Much of Herbalife’s growth over the past few years can be attributed to its daily consumption business model. This includes distributor organized nutrition clubs, weight loss challenges, and fitness camps. These groups allow distributors and their consumers to have more frequent interaction than is usually achieved through direct sellers alone. These initiatives, along with rising obesity levels and an aging population have contributed to increasing customer demand that we think will continue in the near future. In addition to its attractive domestic prospects, Herbalife is also expanding internationally. Indeed, the company recently gained the right to conduct its direct-selling business to more provinces in China.
Despite all the upside, the stock price has been trending downward lately. This has largely been attributed to comments made by hedge fund manager David Einhorn. Mr. Einhorn questioned the company’s sales sources, distributor rewards, as well as its disclosure policy. In this case, we ask our investors to look at Herbalife’s fundamentals before following the market. The company has solid return on capital potential, and income investors ought to find its dividend yield quite attractive.
Coach, Inc. is a designer, producer, and marketer of high-quality modern American accessories. Its primary product offerings include handbags, women’s and men’s accessories, briefcases, luggage, leather outerwear, gloves, scarves, and personal planning products. The company also licenses watches, footwear, and home and office furniture.
Coach stock has not been doing well recently. Indeed, the price has declined by nearly 20% in the past three months. Though some investor concern is justified (more below), this company has largely been the victim of a declining appetite for relatively discretionary consumer products in this uncertain economic environment. That said, some wariness does concern the company itself, and various factors that can drag on earnings. Two major ones at this juncture are the elimination of in-store couponing and competition from rival retailer, Michael Kors (KORS).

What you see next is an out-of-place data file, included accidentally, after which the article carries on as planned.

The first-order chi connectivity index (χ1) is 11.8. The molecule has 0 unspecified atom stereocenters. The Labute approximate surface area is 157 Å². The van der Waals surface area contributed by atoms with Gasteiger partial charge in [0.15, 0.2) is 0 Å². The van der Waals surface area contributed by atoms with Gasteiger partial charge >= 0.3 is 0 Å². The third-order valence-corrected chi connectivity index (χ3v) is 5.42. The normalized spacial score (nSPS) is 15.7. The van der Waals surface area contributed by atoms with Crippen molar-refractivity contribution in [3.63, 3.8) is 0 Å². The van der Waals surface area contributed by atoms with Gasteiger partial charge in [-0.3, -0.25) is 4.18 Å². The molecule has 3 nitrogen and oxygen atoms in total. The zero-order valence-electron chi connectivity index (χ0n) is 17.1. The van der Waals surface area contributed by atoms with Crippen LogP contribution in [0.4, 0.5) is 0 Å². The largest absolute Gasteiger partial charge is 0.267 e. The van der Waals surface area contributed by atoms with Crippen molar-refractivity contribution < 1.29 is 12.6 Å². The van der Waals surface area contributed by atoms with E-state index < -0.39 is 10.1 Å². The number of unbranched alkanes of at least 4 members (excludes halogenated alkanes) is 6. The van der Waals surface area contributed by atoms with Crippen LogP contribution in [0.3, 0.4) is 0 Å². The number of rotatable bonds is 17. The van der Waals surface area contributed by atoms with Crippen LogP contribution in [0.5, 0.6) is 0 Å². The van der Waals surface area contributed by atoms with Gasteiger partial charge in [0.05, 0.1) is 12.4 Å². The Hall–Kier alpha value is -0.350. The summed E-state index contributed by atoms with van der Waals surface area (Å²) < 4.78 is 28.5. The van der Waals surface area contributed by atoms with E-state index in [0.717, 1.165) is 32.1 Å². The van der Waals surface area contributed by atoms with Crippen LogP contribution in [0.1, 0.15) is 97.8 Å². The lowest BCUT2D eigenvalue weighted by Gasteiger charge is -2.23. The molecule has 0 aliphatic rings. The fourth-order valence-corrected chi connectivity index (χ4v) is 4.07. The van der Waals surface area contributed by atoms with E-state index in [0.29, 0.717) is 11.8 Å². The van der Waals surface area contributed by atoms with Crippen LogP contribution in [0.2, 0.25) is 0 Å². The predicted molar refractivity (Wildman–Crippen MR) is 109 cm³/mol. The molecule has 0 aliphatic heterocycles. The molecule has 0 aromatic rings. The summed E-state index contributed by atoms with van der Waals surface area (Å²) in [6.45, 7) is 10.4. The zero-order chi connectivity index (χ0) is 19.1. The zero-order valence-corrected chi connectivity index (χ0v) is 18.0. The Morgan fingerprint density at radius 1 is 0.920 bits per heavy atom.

Coach had previously eliminated coupons from its list of offerings, causing many customers to find cheaper alternatives (the competition with Kors was especially fierce at this juncture). However, management has since decided to reintroduce coupons in order to bring customers back. Indeed, since late June, the company has been reintroducing this option, though how much it might aid in retaining restless customers remains to be seen.
Unlike the first factor, the second, fierce competition from Michael Kors, is unlikely to abate in the near future. Kors operates in the same “affordable luxury” category that Coach dominates, and all indications suggest the battle for consumer dollars will remain intense.
That said, despite these negative factors, the company should thrive going forward. It’s repositioning its women's lines, emphasizing men’s furnishings, and moving further into China. All three strategies are quite likely to pay off during the 3 to 5 year period, and should provide a boost to the top and bottom lines despite the aforementioned obstacles. Indeed, we forecast a healthy stock price recovery over the 2015-2017 period.
At the time of this article's writing, the author did not have positions in any of the companies mentioned.